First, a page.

As expected, voters on Tuesday rubber-stamped Republican President Donald Trump and former Democratic Vice President Joe Biden in primary elections in Connecticut, where officials were working late into the night counting large numbers of absentee ballots because of the coronavirus pandemic.
Connecticut's contest, which had been twice delayed because of COVID-19, marked the final presidential primary of the 2020 election season.
In addition to the presidential races, voters cast ballots in two GOP congressional primaries to determine who will face long-serving Democratic incumbents in November. In one of the races, in eastern Connecticut's 2nd Congressional District, the party-endorsed candidate, Thomas Gilmer, dropped out of the race Tuesday following his arrest in an assault case.
More than two dozen general election candidates for state legislature and registrar of voters were also being decided. By late Tuesday night, however, many races still remained undecided.
Secretary of the State Denise Merrill has said there were about 300,000 requests for absentee ballots, which is about 10 times the highest number of requests for absentee ballots for any election in Connecticut. Concerns about contracting the virus have recently been added to the list of eligible excuses for both the primary and general election.
Merrill said voters could bypass the U.S. Postal Service and drop absentee ballots off in special boxes located at town halls and other locations in all 169 cities and towns until 8 p.m. on Tuesday.
“Right now turnout seems light at the polling places and pretty heavy with the ballot boxes,” she said earlier in the day. At the Hartford Public Library, a security guard said only about 20 people showed up to vote in a four-hour span.
On Monday, Democratic Gov. Ned Lamont signed an executive order that gives election officials until Thursday to wrap up counting the ballots, so long as they’re postmarked with Tuesday’s date of Aug. 11. Merrill had made the request because of the storm and other issues that delayed the delivery of applications and ballots. Also, power outages affected the election workers’ abilities to process ballots.
Some Republican legislators have criticized the move, accusing Merrill, a Democrat, of mishandling the temporary expanded absentee ballot system. They’ve cited delays in ballots being sent to voters and other issues. Merrill said it’s been an “unprecedented situation” given the pandemic, noting “our job is to allow people to vote under very trying circumstances.”
Alfred Fusco, a registered Republican, showed up to vote in person in Stamford on Tuesday.
“I would like to see as much in-person voting as possible," he said. "You have to vote by absentee ballot, you have to, but it should be strictly regulated and only in certain cases.”
As of Tuesday morning, seven polling places were without power from last week's tropical storm but operating on generators, according to Merrill's office. No problems were reported.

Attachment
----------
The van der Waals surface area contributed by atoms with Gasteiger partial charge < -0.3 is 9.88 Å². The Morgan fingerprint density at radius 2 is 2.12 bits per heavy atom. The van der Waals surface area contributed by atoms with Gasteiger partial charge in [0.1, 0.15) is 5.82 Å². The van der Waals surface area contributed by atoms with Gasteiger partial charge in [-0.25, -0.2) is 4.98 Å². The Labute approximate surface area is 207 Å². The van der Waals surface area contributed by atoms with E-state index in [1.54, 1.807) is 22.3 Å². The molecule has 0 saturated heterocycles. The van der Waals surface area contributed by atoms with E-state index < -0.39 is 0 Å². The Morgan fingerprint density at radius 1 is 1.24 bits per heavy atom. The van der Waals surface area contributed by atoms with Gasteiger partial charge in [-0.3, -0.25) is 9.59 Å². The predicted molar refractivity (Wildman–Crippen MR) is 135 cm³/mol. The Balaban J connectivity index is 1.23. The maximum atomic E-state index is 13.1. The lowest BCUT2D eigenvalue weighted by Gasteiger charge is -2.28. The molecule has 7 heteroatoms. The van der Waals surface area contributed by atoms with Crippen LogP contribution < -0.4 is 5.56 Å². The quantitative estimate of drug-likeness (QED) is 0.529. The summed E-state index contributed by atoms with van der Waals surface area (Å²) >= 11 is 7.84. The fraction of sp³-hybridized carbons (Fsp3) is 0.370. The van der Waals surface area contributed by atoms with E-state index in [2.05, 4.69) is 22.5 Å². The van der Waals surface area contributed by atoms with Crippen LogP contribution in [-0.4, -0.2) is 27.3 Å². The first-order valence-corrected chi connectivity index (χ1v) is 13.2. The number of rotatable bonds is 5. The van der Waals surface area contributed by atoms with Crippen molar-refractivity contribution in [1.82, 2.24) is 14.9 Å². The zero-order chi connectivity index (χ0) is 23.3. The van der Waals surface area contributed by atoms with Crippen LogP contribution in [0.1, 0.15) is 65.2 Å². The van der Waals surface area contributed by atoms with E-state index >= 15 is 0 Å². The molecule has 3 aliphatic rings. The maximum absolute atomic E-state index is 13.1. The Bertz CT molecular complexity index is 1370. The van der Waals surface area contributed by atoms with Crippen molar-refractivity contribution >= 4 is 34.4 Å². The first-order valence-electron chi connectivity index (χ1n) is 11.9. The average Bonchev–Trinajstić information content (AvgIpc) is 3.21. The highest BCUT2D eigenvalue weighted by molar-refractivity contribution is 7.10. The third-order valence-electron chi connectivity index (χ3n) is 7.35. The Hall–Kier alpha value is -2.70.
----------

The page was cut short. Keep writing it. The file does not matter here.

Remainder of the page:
While Trump and Biden both faced challengers, they were expected all along to easily win on Tuesday. California real estate developer and businessman Rocque “Rocky” De La Fuente challenged Trump, while Vermont U.S. Sen. Bernie Sanders and Hawaii U.S. Rep. Tulsi Gabbard challenged Biden, even though both suspended their campaigns. In each race, voters could also choose to vote “uncommitted.”
Al Aliperti, a registered Democrat, cast his vote for Biden in Stamford on Tuesday.
“He was vice president for eight years, knows how to handle himself in a crisis, moves to bring people together in nonpartisan fashion.” he said. “And he’s light years ahead of his competitor.”
Trump had his supporters at the polls as well.
“I like that he’s taking away a lot of the restrictions that we’ve had. He’s lowered the tax rates, made (it) possible for more entrepreneurs to begin – to get involved," said George Hallenbeck, registered Republican in Stamford. "It’s basically giving us more opportunity as a country, I believe.”
Meanwhile, voters casting their ballots in the 2nd Congressional District GOP primary were still able to choose Thomas Gilmer, the party-endorsed candidate, even though he had dropped out earlier in the day after being arrested Monday night on charges of first-degree unlawful restraint and second-degree strangulation.
If Gilmer defeats challenger Justin Anderson, the Republican Party will be able to nominate someone to take his place in the general election, according to Gabe Rosenberg, a spokesman for the Connecticut Secretary of the State. He has until Oct. 10 to officially notify the office and the GOP has until Oct. 13 to pick a replacement.
Gilmer posted a $5,000 bond. The charges stem from a May 2017 attack on a former girlfriend who provided an interview on July 22, Wethersfield, police said.
In the Republican primary in the 1st Congressional District, the party-endorsed candidate Mary Fay, a financial services executive and member of the West Hartford Town Council, is being challenged by James Griffin of Bristol, a West Point graduate who worked on military and budget issues during a career in Washington.
Unlike some other states, Connecticut decided to keep polling places open while also providing voters with the option to mail in their ballots. Some communities moved their polls to locations where there’s more room to socially distance.
Associated Press Writer Ted Shaffey contributed to this report.
This story has been corrected to show that Gilmer dropped out of the 2nd Congressional District race, not the 1st Congressional District race.